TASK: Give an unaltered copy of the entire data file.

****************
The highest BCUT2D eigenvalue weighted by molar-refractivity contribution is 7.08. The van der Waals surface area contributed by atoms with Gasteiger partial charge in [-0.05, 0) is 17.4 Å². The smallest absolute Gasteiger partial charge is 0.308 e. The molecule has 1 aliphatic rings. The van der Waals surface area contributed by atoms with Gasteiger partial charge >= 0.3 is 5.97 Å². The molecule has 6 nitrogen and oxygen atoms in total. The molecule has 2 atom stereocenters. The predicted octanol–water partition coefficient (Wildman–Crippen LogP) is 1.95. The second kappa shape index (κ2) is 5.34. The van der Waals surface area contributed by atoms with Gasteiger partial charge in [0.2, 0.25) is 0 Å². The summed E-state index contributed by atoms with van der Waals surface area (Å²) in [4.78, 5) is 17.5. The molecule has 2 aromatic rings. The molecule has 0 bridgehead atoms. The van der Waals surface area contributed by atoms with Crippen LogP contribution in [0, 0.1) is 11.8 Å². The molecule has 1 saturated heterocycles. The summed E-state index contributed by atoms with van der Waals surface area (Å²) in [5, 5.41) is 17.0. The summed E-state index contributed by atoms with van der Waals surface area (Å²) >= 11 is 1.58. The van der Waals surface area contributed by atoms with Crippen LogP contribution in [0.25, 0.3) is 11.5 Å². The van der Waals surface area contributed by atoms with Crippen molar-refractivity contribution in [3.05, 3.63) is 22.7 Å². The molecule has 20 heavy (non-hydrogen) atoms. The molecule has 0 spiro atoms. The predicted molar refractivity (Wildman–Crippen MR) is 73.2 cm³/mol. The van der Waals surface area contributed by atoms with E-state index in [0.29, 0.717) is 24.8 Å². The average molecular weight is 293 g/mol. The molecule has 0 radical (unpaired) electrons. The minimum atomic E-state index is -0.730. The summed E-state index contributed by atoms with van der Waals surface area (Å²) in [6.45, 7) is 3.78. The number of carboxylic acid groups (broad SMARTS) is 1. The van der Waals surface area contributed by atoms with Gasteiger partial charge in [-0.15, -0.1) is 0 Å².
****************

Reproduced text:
The highest BCUT2D eigenvalue weighted by molar-refractivity contribution is 7.08. The van der Waals surface area contributed by atoms with Gasteiger partial charge in [-0.05, 0) is 17.4 Å². The smallest absolute Gasteiger partial charge is 0.308 e. The molecule has 1 aliphatic rings. The van der Waals surface area contributed by atoms with Gasteiger partial charge >= 0.3 is 5.97 Å². The molecule has 6 nitrogen and oxygen atoms in total. The molecule has 2 atom stereocenters. The predicted octanol–water partition coefficient (Wildman–Crippen LogP) is 1.95. The second kappa shape index (κ2) is 5.34. The van der Waals surface area contributed by atoms with Gasteiger partial charge in [0.2, 0.25) is 0 Å². The summed E-state index contributed by atoms with van der Waals surface area (Å²) in [4.78, 5) is 17.5. The molecule has 2 aromatic rings. The molecule has 0 bridgehead atoms. The van der Waals surface area contributed by atoms with Crippen LogP contribution in [0, 0.1) is 11.8 Å². The molecule has 1 saturated heterocycles. The summed E-state index contributed by atoms with van der Waals surface area (Å²) in [5, 5.41) is 17.0. The summed E-state index contributed by atoms with van der Waals surface area (Å²) >= 11 is 1.58. The van der Waals surface area contributed by atoms with Crippen LogP contribution in [0.25, 0.3) is 11.5 Å². The van der Waals surface area contributed by atoms with Crippen molar-refractivity contribution in [3.05, 3.63) is 22.7 Å². The molecule has 20 heavy (non-hydrogen) atoms. The molecule has 0 spiro atoms. The predicted molar refractivity (Wildman–Crippen MR) is 73.2 cm³/mol. The van der Waals surface area contributed by atoms with E-state index in [0.29, 0.717) is 24.8 Å². The average molecular weight is 293 g/mol. The molecule has 0 radical (unpaired) electrons. The minimum atomic E-state index is -0.730. The summed E-state index contributed by atoms with van der Waals surface area (Å²) in [6.45, 7) is 3.78. The number of carboxylic acid groups (broad SMARTS) is 1. The van der Waals surface area contributed by atoms with Gasteiger partial charge in [-0.15, -0.1) is 0 Å².